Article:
Differences Between MRAD And MOA

scope adjustments

MRAD and MOA differ in precision and ease of use, as well as compatibility with scope and ammunition.

Precision And Ease Of Use

The main difference between MRAD and MOA lies in the level of precision they offer and their ease of use. MRAD is a metric-based system that allows for more precise calculations due to its smaller increments.

However, many hunters and shooting enthusiasts prefer MOA because it’s often easier to work with, especially when zeroing or adjusting your rifle scope’s windage and elevation.

It can also provide faster calculations when using different ammunition types.

For example, if you’re into competitive precision shooting at longer distances where every shot counts, then MRAD may be the better option since each milliradian increment provides greater accuracy over long-range targets.

Compatibility With Scope And Ammunition

When it comes to choosing between MRAD and MOA, compatibility with your scope and ammunition is a crucial factor. Some scopes have reticles that are calibrated in either MOA or MRAD, so you need to ensure that the unit of measurement you choose matches what your scope uses.

Furthermore, different types of ammunition may perform differently at varying distances, so picking the right angular measurement unit can give you an edge when zeroing in on targets.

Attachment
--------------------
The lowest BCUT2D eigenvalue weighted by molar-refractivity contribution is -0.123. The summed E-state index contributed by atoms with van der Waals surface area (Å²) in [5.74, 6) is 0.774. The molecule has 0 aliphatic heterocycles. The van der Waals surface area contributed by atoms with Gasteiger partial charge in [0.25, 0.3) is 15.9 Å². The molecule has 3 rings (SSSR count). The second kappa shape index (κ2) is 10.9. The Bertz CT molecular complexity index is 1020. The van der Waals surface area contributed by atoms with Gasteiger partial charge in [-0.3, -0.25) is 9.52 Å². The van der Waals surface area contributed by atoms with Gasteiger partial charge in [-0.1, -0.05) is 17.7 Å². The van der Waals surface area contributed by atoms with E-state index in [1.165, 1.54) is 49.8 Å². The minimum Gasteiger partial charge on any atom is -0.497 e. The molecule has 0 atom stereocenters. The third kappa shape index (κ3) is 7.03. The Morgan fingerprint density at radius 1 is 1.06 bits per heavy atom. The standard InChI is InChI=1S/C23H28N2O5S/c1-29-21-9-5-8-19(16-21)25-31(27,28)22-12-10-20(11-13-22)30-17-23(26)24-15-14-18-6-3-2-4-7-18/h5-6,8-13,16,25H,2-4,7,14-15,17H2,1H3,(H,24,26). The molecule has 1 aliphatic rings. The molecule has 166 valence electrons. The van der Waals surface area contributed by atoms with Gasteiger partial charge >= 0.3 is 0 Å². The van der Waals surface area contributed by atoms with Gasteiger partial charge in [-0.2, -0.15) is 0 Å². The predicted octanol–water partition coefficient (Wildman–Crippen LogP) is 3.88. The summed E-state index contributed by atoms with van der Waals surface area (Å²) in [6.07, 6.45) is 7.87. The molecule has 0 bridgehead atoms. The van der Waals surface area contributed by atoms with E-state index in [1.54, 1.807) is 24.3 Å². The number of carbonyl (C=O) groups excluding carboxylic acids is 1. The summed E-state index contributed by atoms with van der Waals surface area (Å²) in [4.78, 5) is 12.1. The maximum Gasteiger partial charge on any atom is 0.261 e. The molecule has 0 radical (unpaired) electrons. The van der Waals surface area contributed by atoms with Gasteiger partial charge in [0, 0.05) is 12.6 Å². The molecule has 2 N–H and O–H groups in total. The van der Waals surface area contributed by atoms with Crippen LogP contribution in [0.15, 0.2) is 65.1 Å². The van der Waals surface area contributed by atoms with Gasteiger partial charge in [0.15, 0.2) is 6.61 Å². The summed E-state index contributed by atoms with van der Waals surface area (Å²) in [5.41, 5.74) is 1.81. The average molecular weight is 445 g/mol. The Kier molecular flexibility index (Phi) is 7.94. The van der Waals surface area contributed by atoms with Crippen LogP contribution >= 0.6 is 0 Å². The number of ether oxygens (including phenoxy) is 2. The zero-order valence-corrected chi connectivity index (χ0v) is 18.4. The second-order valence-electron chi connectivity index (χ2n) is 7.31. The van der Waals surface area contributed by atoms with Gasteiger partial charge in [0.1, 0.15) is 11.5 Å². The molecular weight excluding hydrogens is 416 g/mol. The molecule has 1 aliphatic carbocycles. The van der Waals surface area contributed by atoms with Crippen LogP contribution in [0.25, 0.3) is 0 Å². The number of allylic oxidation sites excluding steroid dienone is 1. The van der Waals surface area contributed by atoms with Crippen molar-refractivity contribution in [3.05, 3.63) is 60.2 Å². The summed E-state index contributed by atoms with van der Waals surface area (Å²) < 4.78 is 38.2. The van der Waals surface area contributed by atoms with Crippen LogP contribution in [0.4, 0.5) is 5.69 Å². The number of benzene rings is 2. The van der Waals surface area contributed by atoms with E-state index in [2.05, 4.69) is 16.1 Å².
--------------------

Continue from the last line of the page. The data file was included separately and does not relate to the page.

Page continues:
One example where this compatibility factor plays a significant role is when adjusting windage and elevation. With a rifle sighted in MOA at 100 yards distance, one click will move the point of impact by 1/4 inch horizontally or vertically.

In contrast, using MRAD requires ten clicks to achieve the same movement as one click equals 0.36 inches (or roughly 1 cm) change on target for every hundred yards distance from shooter to target.

Choosing The Right Unit Of Measurement


Consider personal preference and shooting application when choosing between MRAD and MOA, or seek expert advice to ensure the best fit for your precision shooting needs.

Considering Personal Preference And Shooting Application

For hunters and shooting enthusiasts, choosing the right unit of measurement is crucial to achieve accurate shots. When deciding between MRAD and MOA, here are some factors to consider based on personal preferences and shooting application:

  1. Experience level: For beginners, MOA may be easier to understand as it is based on a familiar degree measurement system. MRAD requires a bit more understanding of the metric system.
  1. Target distance: For long-range targets, MRAD may be preferred as it provides finer adjustments in smaller increments compared to MOA.
  1. Rifle scope reticles: Some reticles are designed for one specific unit of measurement. Check if your preferred reticle matches the unit you wish to use.